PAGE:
“Listen to yourself; don’t talk to yourself.” I heard this excellent advice from an Iraq veteran being interviewed on NPR today. Regrettably, I did not hear the start of the interview, so I did not get his name. Love this wisdom, whoever this young philosopher is.

I know in my past, I spent a lot of time talking to myself, not listening to my intuition. So many times patients in therapy do the same thing. Unfortunately, much of the internal “talking” we do involves negative, self-critical, self-judgmental, self-shaming messages. We spend so much time chastising ourselves we don’t have time or the mental stillness to listen to our emotions, our intuition or our true selves speaking truths.

As I began to listen to my intuition bubbling up and really hear what my inner self said, I was able to over-rule the inaccurate statements I had learned and practiced repeating to myself over the years.

Self-acceptance is about treating ourselves as we would treat a friend. Listen to the things you say to yourself. Would you say these to a friend? Would you even say these to a stranger? Probably not.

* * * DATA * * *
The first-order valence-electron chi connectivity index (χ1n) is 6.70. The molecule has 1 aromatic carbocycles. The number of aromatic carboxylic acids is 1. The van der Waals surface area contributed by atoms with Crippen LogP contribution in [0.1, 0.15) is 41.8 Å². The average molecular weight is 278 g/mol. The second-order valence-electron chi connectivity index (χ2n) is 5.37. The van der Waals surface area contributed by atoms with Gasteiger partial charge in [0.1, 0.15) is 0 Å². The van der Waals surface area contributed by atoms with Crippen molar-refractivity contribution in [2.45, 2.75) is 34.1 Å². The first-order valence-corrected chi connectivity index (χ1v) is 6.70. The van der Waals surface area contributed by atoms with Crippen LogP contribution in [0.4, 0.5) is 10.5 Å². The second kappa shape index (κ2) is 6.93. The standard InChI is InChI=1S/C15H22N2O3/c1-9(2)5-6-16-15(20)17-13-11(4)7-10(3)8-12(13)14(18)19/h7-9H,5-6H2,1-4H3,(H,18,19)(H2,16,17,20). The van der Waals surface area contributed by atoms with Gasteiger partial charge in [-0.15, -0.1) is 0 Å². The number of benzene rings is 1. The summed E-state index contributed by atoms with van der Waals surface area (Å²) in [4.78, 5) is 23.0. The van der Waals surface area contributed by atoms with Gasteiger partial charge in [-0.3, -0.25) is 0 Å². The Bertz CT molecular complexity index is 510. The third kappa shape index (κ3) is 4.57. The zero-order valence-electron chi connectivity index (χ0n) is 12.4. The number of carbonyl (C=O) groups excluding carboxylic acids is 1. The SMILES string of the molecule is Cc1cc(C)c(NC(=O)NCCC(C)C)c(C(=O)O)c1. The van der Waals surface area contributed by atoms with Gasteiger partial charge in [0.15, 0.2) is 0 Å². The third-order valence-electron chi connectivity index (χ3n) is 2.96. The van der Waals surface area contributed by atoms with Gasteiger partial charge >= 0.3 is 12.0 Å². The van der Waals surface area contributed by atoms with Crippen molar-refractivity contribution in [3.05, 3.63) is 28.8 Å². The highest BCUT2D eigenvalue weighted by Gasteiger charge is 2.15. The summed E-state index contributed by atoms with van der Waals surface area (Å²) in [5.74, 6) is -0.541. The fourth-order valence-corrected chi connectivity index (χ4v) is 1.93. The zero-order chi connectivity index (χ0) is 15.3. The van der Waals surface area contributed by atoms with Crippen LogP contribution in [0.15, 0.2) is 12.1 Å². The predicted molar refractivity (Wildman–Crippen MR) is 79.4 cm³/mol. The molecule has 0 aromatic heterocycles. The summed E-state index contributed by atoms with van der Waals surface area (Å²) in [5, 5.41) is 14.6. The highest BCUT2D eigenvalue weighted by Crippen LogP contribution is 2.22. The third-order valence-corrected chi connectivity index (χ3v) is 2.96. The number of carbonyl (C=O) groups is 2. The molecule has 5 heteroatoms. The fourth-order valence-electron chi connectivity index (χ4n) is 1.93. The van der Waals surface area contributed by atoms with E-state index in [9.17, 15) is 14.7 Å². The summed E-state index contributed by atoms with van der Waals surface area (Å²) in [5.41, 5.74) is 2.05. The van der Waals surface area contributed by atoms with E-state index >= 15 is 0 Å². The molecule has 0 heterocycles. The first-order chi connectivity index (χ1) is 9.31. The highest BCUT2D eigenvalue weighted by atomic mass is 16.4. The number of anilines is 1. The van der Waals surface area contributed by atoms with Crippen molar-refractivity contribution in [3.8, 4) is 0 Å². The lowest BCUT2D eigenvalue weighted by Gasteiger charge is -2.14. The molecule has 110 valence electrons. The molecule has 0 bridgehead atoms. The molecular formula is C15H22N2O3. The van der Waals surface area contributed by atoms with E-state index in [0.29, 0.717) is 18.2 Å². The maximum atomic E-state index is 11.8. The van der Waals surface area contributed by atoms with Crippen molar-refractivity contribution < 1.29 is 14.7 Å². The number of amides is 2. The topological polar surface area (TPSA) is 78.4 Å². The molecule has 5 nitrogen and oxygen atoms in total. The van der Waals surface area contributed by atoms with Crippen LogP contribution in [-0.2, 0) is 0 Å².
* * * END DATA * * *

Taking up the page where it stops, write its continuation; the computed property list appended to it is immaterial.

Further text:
Mindfulness is the first step, which this saying refers to. Listen to yourself. Observe your thoughts with a curious, open, accepting frame of mind. Rather than immediately making a judgment about a thought, just observe it and consider it. Notice the emotions that arise. Pause and consider the source of the thought.

This reflective pause may be enough to stop you from entering a fear-based, reactive response to your thought. This pause also engages the cognitive or “thinking” mind, which disengages the anxious, emotional mind, allowing you to use your wisdom to respond, rather than an unthinking, reactive nature.

When in doubt: “Listen to yourself, don’t talk too yourself.”

…be kind to yourself


Self-Awareness is Tough Without Self-Acceptance

Benefits of Self-Acceptance Psychology in Therapy

What Causes Fear of Failure and How to Conquer it with Self-Acceptance

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